It’s official – Americans owe a ton of money in credit card debt. Actually, it’s more than a ton: it’s $1 trillion, which is even more than the previous high set in April 2008 just before the Great Recession, according to Federal Reserve data.
On top of this debt, the average credit card interest rate is also at an all-time high at slightly more than 16%. That means if everyone carried their balances from month-to-month and paid interest, we’d be collectively paying $160,000,000,000 in interest, on average, on our credit card debt.
Not everyone is a “revolver” (someone who carries a balance from month-to-month instead of paying their balance off in full). However, about 43% of us are revolvers, meaning we’re each paying, on average, an extra $855 a year in interest charges.
That adds up to a lot of money paid in interest.
Now, before you let these figures set in and crush your soul, know that it’s possible to avoid paying interest or to pay significantly less, even if you carry a balance from month to month.
Four ways to avoid or reduce interest
- Consider a balance transfer
- Sign up for a card with introductory 0% APR
- Take advantage of your affiliations
- Explore student-specific cards
Option #1: Consider a balance transfer.
If you’re paying a high-interest rate on a large balance or multiple balances, you might want to consider a balance transfer. Many balance transfer credit cards offer extended 0% intro APR on transferred balances, giving you time to pay off any outstanding debts interest-free!
The Discover it® 18 Month Balance Transfer Offer includes 18 months of 0% intro APR on balance transfers (After that ongoing APR is 13.49% – 24.49% variable.)! You’ll also enjoy no annual fee and a robust rewards program.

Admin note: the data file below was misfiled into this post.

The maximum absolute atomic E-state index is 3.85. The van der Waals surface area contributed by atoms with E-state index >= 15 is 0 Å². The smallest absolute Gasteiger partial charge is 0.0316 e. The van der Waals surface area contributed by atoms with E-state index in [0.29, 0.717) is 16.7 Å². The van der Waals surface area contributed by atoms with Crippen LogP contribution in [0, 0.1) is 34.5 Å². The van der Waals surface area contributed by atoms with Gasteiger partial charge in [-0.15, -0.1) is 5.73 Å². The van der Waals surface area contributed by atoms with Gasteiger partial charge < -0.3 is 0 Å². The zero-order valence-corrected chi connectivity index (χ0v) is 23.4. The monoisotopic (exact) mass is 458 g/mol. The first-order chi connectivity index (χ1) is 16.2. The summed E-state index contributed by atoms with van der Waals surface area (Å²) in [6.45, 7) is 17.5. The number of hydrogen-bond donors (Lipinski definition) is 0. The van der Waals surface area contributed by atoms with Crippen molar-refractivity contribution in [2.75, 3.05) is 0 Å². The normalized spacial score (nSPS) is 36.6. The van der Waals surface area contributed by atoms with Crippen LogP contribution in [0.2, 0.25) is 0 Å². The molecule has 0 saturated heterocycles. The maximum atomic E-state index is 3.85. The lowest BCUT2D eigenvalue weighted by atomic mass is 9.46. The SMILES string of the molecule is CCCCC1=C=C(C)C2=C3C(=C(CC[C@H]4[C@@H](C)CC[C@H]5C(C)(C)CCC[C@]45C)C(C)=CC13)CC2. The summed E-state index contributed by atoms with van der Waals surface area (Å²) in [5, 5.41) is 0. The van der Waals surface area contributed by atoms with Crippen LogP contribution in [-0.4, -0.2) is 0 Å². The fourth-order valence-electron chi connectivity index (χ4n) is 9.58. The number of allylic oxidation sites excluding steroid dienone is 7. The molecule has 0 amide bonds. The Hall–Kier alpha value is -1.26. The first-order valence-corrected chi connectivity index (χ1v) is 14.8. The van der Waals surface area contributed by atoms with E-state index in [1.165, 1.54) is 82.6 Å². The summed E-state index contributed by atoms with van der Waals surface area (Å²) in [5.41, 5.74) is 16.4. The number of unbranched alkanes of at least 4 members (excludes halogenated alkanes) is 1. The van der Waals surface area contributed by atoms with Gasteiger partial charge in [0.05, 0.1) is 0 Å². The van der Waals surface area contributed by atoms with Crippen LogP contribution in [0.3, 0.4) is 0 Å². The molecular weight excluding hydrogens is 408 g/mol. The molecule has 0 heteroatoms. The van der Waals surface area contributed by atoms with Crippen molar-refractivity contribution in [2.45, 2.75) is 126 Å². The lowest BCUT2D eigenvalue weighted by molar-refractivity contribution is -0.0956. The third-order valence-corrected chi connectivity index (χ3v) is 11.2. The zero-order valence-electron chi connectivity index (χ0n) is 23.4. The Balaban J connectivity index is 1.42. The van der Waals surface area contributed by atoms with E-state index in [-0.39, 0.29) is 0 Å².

Option #2: Sign up for a card with introductory 0% APR.
Know that you’ll need to make several large purchases in the coming months? Sign up for a card with extended 0% introductory APR on all new purchases. Many cash back credit cards offer a year or more of 0% intro APR, allowing you to avoid paying interest while you pay off your purchases.
The Chase Freedom Unlimited® gives cardholders 15 months of 0% introductory APR on both purchases and balance transfers. The card also features no annual fee and unlimited 1.5% cash back on every purchase.
Option #3: Take advantage of your affiliations.
If you qualify to become a member of a credit union, you may be able to benefit from competitive rates and terms as well as reduced fees. Membership in a credit union is typically based on a common bond, such as your employer, geographic location, homeowners’ association, place of worship, and more. See if credit unions you qualify for promote attractive interest rates on credit cards or loans.
If you’re a member of the military, the suite of USAA credit cards boast low APR rates. Need to build credit? The USAA Secured Card® Platinum Visa® offers low APR rates starting at 11.15% with extra-low 4% APR during deployment or PCS.
Option #4: Explore student-specific cards.
If you’re a student, you probably haven’t had many opportunities to build credit yet, and therefore are probably facing higher-than-average interest rates. The best student credit cards offer APR as low as 13.99%, which can allow you to save a few bucks on interest while building credit.
The Discover it® for Students offers 0% introductory APR on purchases for the first six months (After that ongoing APR is 14.49% – 23.49% variable). Use those six months to establish good credit habits while avoiding interest!
Bonus option: Pay your balance off in full and on time each month!
You can always avoid paying interest by paying your balance off in full and on time each month, no matter what card you have in your wallet.
While 43% of us may pay interest each month due to revolving debt, it is possible to avoid paying interest altogether. Any one of the options listed above can help you build positive credit and establish good financial habits.
- Sign up for payment reminders, set a calendar alert, or use a financial monitoring software or app that notifies you when payments are due.
- Break your payments up into smaller chunks. If you’re only paying once a month, you may fall into the habit of “out of sight, out of mind.” Instead, try making payments every paycheck or once a week.
- Treat your credit card as a debit card, and only charge what you can afford to pay off. If you can only spend $200 in a given month, then only charge $200. This way, you won’t carry over debt you can’t afford.
- It’s worth repeating once again: Pay your balance off in full and on time each month. Not only is this essential to avoiding interest payments, it’s also vital to building a healthy credit score.
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